Ontario college faculty could strike Oct. 16

Photo by Cassidy McMullen

The OPSEU office door at Durham College promotes the union's issues in ongoing contract talks.

About 12,000 college professors, instructors, counsellors and librarians could be setting up picket lines across Ontario campuses Oct. 16.

A strike would put about 230,000 college students out of the classroom, including more than 12,000 at Durham College.

The announcement came Oct. 10 when the Ontario Public Service Employees Union (OPSEU) gave its five-day strike notice to the colleges.

“The purpose of setting a strike deadline is to get negotiations moving – before it’s too late,” says JP Hornick, chair of the OPSEU bargaining team.

The two sides are currently not talking, OPSEU says.

The two parties have been deadlocked since August. Ontario colleges and academic faculty have been negotiating a new contract since early July with intermittent rounds of talks.

The colleges and OPSEU could still come to an agreement and avoid the strike.

If faculty go on strike all post-secondary and apprenticeship classes will be cancelled at Durham College but continuing education courses will run as scheduled, the school has indicated on its website. Students on placement, co-op or work study will continue unless notified by their school office.

Support and administrative employees will continue to work as usual during the strike. “Unfortunately, our employer is not moving forward on the issues faculty care about most – even in the case of no-cost items like academic freedom or longer contracts for contract faculty,” Hornick says.

One of the main issues in the dispute is the number of contract faculty on the job. According to OPSEU, 81 per cent of college faculty are contract rather than full-time positions and since the last contract in 2013, the number of contract faculty has increased by 10 per cent while the number of full-time positions has remained the same.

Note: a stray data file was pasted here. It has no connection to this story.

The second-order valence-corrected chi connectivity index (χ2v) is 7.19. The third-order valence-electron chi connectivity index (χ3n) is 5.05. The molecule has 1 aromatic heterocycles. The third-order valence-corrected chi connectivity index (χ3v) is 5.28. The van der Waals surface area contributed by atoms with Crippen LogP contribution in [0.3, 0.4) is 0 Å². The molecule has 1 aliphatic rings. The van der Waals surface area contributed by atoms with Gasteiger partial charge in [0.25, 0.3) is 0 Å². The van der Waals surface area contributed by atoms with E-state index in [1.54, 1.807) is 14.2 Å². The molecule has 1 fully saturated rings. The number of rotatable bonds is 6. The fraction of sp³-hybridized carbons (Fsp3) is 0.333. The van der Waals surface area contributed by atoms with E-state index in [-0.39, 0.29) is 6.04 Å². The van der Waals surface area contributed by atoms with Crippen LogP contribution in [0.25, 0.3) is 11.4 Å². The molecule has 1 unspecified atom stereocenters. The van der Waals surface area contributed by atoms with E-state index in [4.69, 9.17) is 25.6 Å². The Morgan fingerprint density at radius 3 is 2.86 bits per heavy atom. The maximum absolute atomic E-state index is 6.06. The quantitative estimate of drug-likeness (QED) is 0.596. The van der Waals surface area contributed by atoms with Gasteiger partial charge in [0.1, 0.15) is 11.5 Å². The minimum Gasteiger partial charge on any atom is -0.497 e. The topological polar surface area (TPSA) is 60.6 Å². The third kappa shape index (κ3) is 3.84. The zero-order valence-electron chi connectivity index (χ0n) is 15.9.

This leaves some professors applying for jobs they already have every four months. Contract faculty are also paid less than full-time faculty for the same work, says Hornick.

“The staff are programmed based on the needs of the program,” says Sonia Del Missier, chairwoman of the colleges’ bargaining team, in an interview with the Peterborough Examiner.

Del Missier says for specialized courses like dental hygiene individuals that would be needed to teach the course like a dentist are not looking for full-time positions. This is where contract faculty are required, Del Missier says.

The union would like to see more full-time faculty hired, but the colleges counter that would add $400 million to their annual budgets and eliminate more than 4,000 contract faculty jobs.

“This is an estimate,” says Nicole Zwiers, president of the Local 354 OPSEU office at Durham College.

“Contract positions are precarious, insecure jobs with no guarantee semester to semester,” Zwiers says. “They’re not real jobs.”

In addition to this, other key issues are wage increases, job security and the role faculty have in academic decision-making, says OPSEU.

Zwiers says the amount of academic decision-making faculty have right now is “virtually none”.

With more university degrees and programs coming to colleges, Zwiers says, faculty are seeking the same academic decision-making as their counterparts at universities.

“The other part of that which is a collegial governance,” Zwiers says.

The last offer from the College Employer Council included a wage increase of 7.5 per cent over the next three years with a new maximum salary of $115,094 a year.

OPSEU says the wage increase offered could be less than the rate of inflation and lower than the cost of living.

“Unfortunately, the OPSEU academic team continues to choose the path toward an unnecessary strike that would be a terrible outcome for our students. We are asking the union to let faculty decide by putting the colleges’ final offer to a vote and avoid a strike,” Del Missier says.

Durham College sent out an email to students Oct. 10 saying “it’s important to note that no student has ever lost their academic year due to a strike in the college’s 50-year history.”

Durham College says they remain committed to supporting their students and their success.

In the past 50 years, there have been three faculty strikes, says OPSEU. The last time college academic faculty went on strike was 2006.